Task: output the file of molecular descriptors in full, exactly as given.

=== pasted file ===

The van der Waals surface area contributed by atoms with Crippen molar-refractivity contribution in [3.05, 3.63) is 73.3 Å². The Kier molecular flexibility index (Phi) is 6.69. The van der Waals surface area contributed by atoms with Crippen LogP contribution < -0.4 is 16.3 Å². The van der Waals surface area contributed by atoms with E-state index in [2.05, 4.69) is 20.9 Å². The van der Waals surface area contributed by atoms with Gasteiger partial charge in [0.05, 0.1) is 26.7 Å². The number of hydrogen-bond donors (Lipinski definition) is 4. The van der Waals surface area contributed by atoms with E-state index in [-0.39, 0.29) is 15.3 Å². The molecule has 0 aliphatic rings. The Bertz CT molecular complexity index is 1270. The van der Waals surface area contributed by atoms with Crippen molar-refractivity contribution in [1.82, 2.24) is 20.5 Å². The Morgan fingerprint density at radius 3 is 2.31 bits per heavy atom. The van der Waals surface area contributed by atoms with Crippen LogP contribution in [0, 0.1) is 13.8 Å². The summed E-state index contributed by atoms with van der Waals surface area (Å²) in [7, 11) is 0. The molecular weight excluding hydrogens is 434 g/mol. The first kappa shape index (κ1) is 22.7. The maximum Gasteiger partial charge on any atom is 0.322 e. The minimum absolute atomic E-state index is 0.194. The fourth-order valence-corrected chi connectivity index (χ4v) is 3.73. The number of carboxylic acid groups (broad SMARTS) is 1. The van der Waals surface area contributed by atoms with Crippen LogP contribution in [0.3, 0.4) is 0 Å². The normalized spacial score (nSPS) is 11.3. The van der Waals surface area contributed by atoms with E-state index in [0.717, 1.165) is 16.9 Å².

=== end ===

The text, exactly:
The van der Waals surface area contributed by atoms with Crippen molar-refractivity contribution in [3.05, 3.63) is 73.3 Å². The Kier molecular flexibility index (Phi) is 6.69. The van der Waals surface area contributed by atoms with Crippen LogP contribution < -0.4 is 16.3 Å². The van der Waals surface area contributed by atoms with E-state index in [2.05, 4.69) is 20.9 Å². The van der Waals surface area contributed by atoms with Gasteiger partial charge in [0.05, 0.1) is 26.7 Å². The number of hydrogen-bond donors (Lipinski definition) is 4. The van der Waals surface area contributed by atoms with E-state index in [-0.39, 0.29) is 15.3 Å². The molecule has 0 aliphatic rings. The Bertz CT molecular complexity index is 1270. The van der Waals surface area contributed by atoms with Crippen molar-refractivity contribution in [1.82, 2.24) is 20.5 Å². The Morgan fingerprint density at radius 3 is 2.31 bits per heavy atom. The van der Waals surface area contributed by atoms with Crippen LogP contribution in [0, 0.1) is 13.8 Å². The summed E-state index contributed by atoms with van der Waals surface area (Å²) in [7, 11) is 0. The molecular weight excluding hydrogens is 434 g/mol. The first kappa shape index (κ1) is 22.7. The maximum Gasteiger partial charge on any atom is 0.322 e. The minimum absolute atomic E-state index is 0.194. The fourth-order valence-corrected chi connectivity index (χ4v) is 3.73. The number of carboxylic acid groups (broad SMARTS) is 1. The van der Waals surface area contributed by atoms with Crippen LogP contribution in [0.3, 0.4) is 0 Å². The normalized spacial score (nSPS) is 11.3. The van der Waals surface area contributed by atoms with E-state index in [0.717, 1.165) is 16.9 Å².